Hard work being a technology company at the moment

I would not want to be in this space at the moment. It is fiercely competitive and every man and his dog has a new angle on targeting, tracking, bidding and the like. Digital has always been like that, a constant stream of questions from clients, planners and other agencies along the line of – ‘you heard of x company, apparently amazing, can you have a look at it for me?’ Being on the inside of a technology company must feel like that at the moment, especially big ones like Google and Microsoft.

The energy at the moment is focused on biddable media whether that be ad exchanges, search of Facebook API and therefore companies have come along like Marin and Kenshoo to challenge the elite. They are new and shiny and fast and they produce product roadmaps about 6 months ahead of the slightly larger more sluggish rivals.

Teams in Doubleclick now are constantly being asked about what can be integrated into their systems like DART search, it’s a fair question because the market is moving so quickly the agencies are having to adapt rapidly and therefore they need their suppliers to do the same. Deep integrations that are hard to move is not a good enough reason to stay with a supplier. It’s not however as simple as doing the usual Google bashing or Atlas bashing, I have some sympathy for them. When they change one thing it has to deliver against all their other systems and make sure that nothing falls over. With great volumes and large customer bases comes a big responsibility to not mess up. Some start up with 5 clients can afford to mess about a bit and change things as it pleases with little or no impact, Google can’t do that.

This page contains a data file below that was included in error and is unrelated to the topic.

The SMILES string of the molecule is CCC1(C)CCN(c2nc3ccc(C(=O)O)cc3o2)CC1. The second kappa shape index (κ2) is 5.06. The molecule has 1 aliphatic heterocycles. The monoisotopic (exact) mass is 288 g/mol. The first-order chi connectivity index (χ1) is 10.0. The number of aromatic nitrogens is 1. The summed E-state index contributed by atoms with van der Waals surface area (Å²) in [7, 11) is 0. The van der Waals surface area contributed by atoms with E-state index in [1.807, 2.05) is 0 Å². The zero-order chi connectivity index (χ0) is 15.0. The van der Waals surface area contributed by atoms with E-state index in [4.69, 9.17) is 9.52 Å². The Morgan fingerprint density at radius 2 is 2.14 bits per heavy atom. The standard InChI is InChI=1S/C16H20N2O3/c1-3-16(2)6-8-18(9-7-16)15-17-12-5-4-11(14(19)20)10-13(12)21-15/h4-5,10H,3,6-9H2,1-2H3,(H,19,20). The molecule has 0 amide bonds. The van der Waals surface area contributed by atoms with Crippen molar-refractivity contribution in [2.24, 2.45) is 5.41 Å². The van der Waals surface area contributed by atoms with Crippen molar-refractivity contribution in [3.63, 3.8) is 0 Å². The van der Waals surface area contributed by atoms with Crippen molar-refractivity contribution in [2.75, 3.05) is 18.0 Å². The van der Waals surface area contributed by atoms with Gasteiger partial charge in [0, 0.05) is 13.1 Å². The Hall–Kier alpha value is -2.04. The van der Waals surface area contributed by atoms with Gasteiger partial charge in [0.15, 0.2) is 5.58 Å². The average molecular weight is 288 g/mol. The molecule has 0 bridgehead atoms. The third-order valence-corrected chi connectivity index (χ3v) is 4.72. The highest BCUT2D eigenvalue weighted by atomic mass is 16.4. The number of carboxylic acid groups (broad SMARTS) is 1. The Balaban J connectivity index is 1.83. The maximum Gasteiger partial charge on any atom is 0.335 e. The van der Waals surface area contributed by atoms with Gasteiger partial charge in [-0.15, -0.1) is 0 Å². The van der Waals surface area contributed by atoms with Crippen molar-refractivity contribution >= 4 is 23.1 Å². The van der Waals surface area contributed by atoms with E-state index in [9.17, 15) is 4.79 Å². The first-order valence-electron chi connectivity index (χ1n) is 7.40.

I would like to see what happened if an agency said to one of these new companies – OK I will move all our spend to you, we want 24.7 customer service, technical support, migration in weeks, nothing to go wrong, we want to check all your contracts and privacy set ups and all the rest. Simply, they would not cope. So on that basis I think we have to understand that there are many pretenders to the crown but they could not all make it and its easy to bash the big boys.

Nevertheless it must be hard work right now and I don’t envy them. Sometimes things just do not work, today we saw the end of Google Wave. Of course we did, it was a nightmare. A small part of me does think though that those resources could be redirected into services that meet the real needs of customers rather than so many experiments. How is Buzz doing?

Outside of that particular field there are so many companies selling data, targeting and tracking. They all want a piece of our client’s websites, they all want a test, it is a minefield out there and sorting the wheat from the chaf for agency digital planners is extremely hard and often hard for the companies to differentiate themselves. I have not seen so many new companies selling their wares since 2000, they wont all make it and as agencies we need to somehow back the right horses..